Beginning in the spring of 1775, against the backdrop of the Revolutionary War, Chains tells the story of 13-year-old Isabel, an enslaved Black girl. When Isabel’s owner dies, Isabel expects to be freed along with her five-year-old sister, Ruth—her owner’s will dictates that the girls should be freed upon her death. But since the will is missing, Isabel and Ruth are instead sold to wealthy New Yorkers, Master and Madam Lockton, who are ardent Loyalists (they support the British in the war). In New York, Isabel throws herself into trying to secure her freedom through any means possible, including spying for the Patriots. But Isabel comes to suspect that while the white Patriots seek freedom from oppressive British rule and often talk about how everyone deserves freedom, they actually have no intention of helping enslaved Black people become free as well. However, Chains shows that despite the hypocrisy Isabel observes among the Patriots, their rhetoric about freedom and equality is still powerful. In fact, the Patriots’ cause helps Isabel realize that there are different kinds of freedom. Although Isabel isn’t physically free from slavery by the end of the novel, she realizes that her mind and soul belong to her alone—and in that way, she and other enslaved people do have some degree of freedom.
Isabel begins the novel with a specific idea of what freedom looks like. Isabel initially conflates freedom from slavery with freedom from British rule because of the way the Patriots talk about freedom. One of the Patriots’ central beliefs is that “all men are created equal,” which means that no one person is superior to another and that all people have the right to live freely. Isabel and some other enslaved people—most notably Curzon—take this to mean that they’re included in the group of “all men,” since they are, of course, human beings too. In this sense, Isabel comes to think of freedom as being treated equally to everyone else and not being tyrannized by an oppressive ruler. And she assumes that if she supports the Patriots’ cause, they’ll free her—so, she does as Curzon asks and spies on the Locktons for the Patriots.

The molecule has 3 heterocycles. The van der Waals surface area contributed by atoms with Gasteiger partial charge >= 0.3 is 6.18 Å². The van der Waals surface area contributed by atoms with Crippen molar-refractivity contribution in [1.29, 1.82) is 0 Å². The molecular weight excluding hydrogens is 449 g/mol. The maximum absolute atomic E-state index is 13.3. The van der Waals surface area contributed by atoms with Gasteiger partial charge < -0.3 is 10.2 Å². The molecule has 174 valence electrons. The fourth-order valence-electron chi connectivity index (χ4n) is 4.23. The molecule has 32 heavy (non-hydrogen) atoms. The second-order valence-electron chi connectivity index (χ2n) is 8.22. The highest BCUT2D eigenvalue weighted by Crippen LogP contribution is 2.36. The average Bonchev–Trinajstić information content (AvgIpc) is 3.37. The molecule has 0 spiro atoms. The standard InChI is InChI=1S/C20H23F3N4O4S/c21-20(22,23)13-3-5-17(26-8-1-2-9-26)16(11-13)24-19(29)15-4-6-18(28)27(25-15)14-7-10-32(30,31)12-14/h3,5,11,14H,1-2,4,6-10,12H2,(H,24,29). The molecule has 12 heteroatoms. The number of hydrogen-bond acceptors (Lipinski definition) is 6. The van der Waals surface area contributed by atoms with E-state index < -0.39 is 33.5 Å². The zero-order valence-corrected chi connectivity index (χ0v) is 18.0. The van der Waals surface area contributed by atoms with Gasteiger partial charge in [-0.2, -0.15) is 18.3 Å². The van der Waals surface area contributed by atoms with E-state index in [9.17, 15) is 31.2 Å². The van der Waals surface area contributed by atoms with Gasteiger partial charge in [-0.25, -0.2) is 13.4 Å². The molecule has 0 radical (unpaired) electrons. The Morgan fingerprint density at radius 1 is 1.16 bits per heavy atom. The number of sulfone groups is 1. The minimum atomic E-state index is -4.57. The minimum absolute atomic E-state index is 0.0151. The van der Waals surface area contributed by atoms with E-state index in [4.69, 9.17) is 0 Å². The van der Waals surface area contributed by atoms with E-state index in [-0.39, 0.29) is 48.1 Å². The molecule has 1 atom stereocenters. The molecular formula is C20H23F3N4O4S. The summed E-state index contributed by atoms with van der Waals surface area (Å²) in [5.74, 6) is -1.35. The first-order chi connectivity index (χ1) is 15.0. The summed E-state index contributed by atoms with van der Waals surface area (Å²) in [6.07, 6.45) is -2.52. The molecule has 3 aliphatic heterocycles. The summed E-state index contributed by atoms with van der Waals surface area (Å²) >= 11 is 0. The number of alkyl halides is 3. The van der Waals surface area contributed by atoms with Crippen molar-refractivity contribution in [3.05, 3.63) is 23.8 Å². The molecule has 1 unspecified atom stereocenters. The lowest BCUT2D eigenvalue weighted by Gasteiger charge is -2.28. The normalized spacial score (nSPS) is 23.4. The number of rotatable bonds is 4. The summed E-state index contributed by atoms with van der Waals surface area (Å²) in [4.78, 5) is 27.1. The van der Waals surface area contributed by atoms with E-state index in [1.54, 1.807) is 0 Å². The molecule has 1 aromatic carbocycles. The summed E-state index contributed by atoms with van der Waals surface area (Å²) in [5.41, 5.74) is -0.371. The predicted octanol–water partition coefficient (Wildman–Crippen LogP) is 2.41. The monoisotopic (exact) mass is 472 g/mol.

Yet few characters in Chains—other than wealthy, white men—are actually free by Isabel’s definition, suggesting that how free a person is depends on a variety of factors (such as gender, skin color, and class status). Isabel, as an enslaved Black girl, has very little, if any, freedom. At one point, Isabel is branded with an I for “insolent” because she dared to call Madam out for selling Ruth (who’s also enslaved) and then ran away. And selling Ruth in and of itself illustrates enslaved people’s lack of freedom, as Ruth has no agency over her life. In essence, Isabel and other enslaved people aren’t allowed to think for themselves, defend themselves from abuse, or speak for themselves—they’re supposed to mold their behavior and thoughts to please the people who own them. Yet Curzon sees himself as freer than Isabel even though he’s enslaved too, since he’s able to join the Patriot army and earn his legal freedom that way. But this doesn’t free him from the effects of racism. For instance, when he and his fellow soldiers are imprisoned, Curzon’s cellmates steal his rations and his blanket, as the white soldiers don’t believe it’s right for an enslaved person like Curzon to receive the same accommodations they do. And while Madam is a villain in the novel and is one of the most formidable figures standing between Isabel and freedom, it’s possible to see that Madam herself isn’t truly free. She may have the power to abuse her staff, especially those who are enslaved, and she lives a lavish lifestyle—but Master Lockton demands total deference from his wife and becomes physically abusive when she tries to advocate for what she wants. In this way, Madam isn’t treated as an equal in her relationship, and Lockton oppresses her similarly to how the Patriots believe the British are oppressing them. This, of course, doesn’t excuse Madam’s abusive and manipulative behavior, but it suggests that few characters in the novel are able to enjoy Isabel’s definition of freedom.